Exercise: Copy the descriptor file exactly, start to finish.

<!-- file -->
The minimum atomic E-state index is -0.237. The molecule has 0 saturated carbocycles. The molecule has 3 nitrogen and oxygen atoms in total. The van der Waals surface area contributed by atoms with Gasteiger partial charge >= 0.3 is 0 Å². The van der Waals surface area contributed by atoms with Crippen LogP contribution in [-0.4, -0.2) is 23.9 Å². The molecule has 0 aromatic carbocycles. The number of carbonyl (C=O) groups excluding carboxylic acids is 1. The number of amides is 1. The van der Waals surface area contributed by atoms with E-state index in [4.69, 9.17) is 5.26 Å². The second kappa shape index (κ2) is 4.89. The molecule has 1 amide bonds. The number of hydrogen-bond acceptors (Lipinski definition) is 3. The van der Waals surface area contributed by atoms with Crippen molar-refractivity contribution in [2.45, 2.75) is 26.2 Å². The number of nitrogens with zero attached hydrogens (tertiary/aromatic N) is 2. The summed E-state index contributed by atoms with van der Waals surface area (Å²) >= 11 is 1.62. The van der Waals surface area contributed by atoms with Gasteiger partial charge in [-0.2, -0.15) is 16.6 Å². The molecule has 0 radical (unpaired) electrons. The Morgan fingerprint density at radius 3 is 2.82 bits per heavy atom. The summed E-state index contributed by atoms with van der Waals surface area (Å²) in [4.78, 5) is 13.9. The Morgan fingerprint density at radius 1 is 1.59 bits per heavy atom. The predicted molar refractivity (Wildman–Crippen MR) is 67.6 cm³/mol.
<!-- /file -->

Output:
The minimum atomic E-state index is -0.237. The molecule has 0 saturated carbocycles. The molecule has 3 nitrogen and oxygen atoms in total. The van der Waals surface area contributed by atoms with Gasteiger partial charge >= 0.3 is 0 Å². The van der Waals surface area contributed by atoms with Crippen LogP contribution in [-0.4, -0.2) is 23.9 Å². The molecule has 0 aromatic carbocycles. The number of carbonyl (C=O) groups excluding carboxylic acids is 1. The number of amides is 1. The van der Waals surface area contributed by atoms with E-state index in [4.69, 9.17) is 5.26 Å². The second kappa shape index (κ2) is 4.89. The molecule has 1 amide bonds. The number of hydrogen-bond acceptors (Lipinski definition) is 3. The van der Waals surface area contributed by atoms with Crippen molar-refractivity contribution in [2.45, 2.75) is 26.2 Å². The number of nitrogens with zero attached hydrogens (tertiary/aromatic N) is 2. The summed E-state index contributed by atoms with van der Waals surface area (Å²) >= 11 is 1.62. The van der Waals surface area contributed by atoms with Gasteiger partial charge in [-0.2, -0.15) is 16.6 Å². The molecule has 0 radical (unpaired) electrons. The Morgan fingerprint density at radius 3 is 2.82 bits per heavy atom. The summed E-state index contributed by atoms with van der Waals surface area (Å²) in [4.78, 5) is 13.9. The Morgan fingerprint density at radius 1 is 1.59 bits per heavy atom. The predicted molar refractivity (Wildman–Crippen MR) is 67.6 cm³/mol.